Gary's story: "The cost-of-living crisis has created an environment full of challenges"

Gary | July 2023 | 7 minutes

Gary used alcohol to try and cope with his financial anxieties. Here, he tells us how he was able to overcome alcohol dependency and improve his mental health.

Financial anxiety and fruitless searches for employment led me towards the downward spiral of addiction.

I have recently come to understand that my addiction* has a significant mental health component. Financial anxiety, fruitless searches for appealing and meaningful employment and having my best years behind me led me towards potential relapse and the downward spiral of addiction. The edge of this hole loomed much closer in times of stress and my receptors generally rolled out the welcome mat.

While anyone struggling with alcohol and mental health problems will have a unique perspective, we all share some common features -– triggers. How we respond to them and how we ultimately deal or don’t deal with the consequences will be different for everyone. The cost-of-living crisis has created an environment full of challenges that have become triggers for so many.

Learning to recognise these triggers and the start of a relapse spiral is key to my health.

For me, this can look like rising anxiety, a feeling of helplessness about the future, drinking due to boredom and a lack of purpose, poor sleeping and diet, isolation, medication that doesn’t work anymore and the start of a spiral that takes over my daily life and prevents me from functioning outside of my bubble.

Learning to recognise these triggers and the start of a relapse spiral is key to my health - avoiding personal and financial administration, sitting on bills, avoiding making calls to fix relatively simple issues, relying on take-away food, a lack of interest in or energy for personal care are all symptoms I see ganging up on me at times.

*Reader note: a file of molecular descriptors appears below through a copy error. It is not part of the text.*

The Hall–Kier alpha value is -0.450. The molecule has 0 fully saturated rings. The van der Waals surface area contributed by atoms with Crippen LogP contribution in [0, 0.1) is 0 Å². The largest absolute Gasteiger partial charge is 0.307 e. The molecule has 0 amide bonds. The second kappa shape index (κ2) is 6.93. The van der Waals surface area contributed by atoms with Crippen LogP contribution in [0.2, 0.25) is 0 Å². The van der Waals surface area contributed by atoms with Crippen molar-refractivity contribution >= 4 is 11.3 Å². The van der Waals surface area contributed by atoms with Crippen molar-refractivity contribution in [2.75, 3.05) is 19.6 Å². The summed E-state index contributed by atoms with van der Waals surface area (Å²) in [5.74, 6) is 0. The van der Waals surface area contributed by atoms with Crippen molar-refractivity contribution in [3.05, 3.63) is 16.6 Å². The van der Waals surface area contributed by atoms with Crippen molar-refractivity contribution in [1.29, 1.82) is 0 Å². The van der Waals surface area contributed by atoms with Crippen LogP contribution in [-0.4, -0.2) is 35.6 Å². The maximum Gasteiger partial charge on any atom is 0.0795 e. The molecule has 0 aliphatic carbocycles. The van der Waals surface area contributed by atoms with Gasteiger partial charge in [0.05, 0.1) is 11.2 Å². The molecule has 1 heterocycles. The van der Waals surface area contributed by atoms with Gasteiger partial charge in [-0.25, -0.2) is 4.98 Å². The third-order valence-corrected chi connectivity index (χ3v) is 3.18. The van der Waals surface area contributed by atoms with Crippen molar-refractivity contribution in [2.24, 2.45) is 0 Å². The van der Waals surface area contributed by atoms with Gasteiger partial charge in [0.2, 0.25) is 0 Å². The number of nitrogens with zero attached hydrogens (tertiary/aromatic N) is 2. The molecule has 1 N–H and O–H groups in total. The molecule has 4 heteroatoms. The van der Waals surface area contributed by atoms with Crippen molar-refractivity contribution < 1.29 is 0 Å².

The current economic climate and state of society makes it easy for me to turn my back on normal life and be sucked further into the bubble. Getting up while it is still morning and trying to delay the start of my drinking is a challenge that generally defeats me. So, what chance do dependent drinkers have of turning this situation around and taking on the challenges of employment, social contact and accessing help with the world we face today?

I believe that it is much more difficult to tackle these issues on my own.

I believe that it is much more difficult to tackle these issues on my own. Another set of eyes, opinions and shared experience helps me to get a plan in place to stop the spiral. It’s a classic case of “how do you eat an elephant?” (Answer - one piece at a time).

Keeping an alcohol diary of units consumed, identifying those things that improve mood and make you feel better –- fresh air, gardening, social contact, a medication strategy, or whatever works for you – are all concrete steps towards halting the decline and getting into a mindset that gives a fighting chance of re-engaging with the world. I am lucky to have a strong relationship with my support worker at Alcohol and Drugs Action in Aberdeen who is my go-to person when I feel the decline coming. It’s no exaggeration to say that this organisation has saved my life on more than one occasion. There is bound to be an organisation near you that can help so contact them and accept the fact that you probably can’t do this on your own.

The cost-of-living crisis may well make it harder to improve our personal financial situation or find rewarding and secure employment but achieving a period of recovery with good mood, anxiety under control, better sleeping and eating is just as rewarding and makes those other things possible rather than impossible. We should focus on controlling what is in our power and not allow alcohol harm to be the most serious cost-of-living we must bear.

*Editor's note: You can read more about the language used to talk about drinking problems, including the word 'addiction' here.

Lots of us struggle with alcohol at some point in our lives and need support to turn things around. Find out more about getting support.

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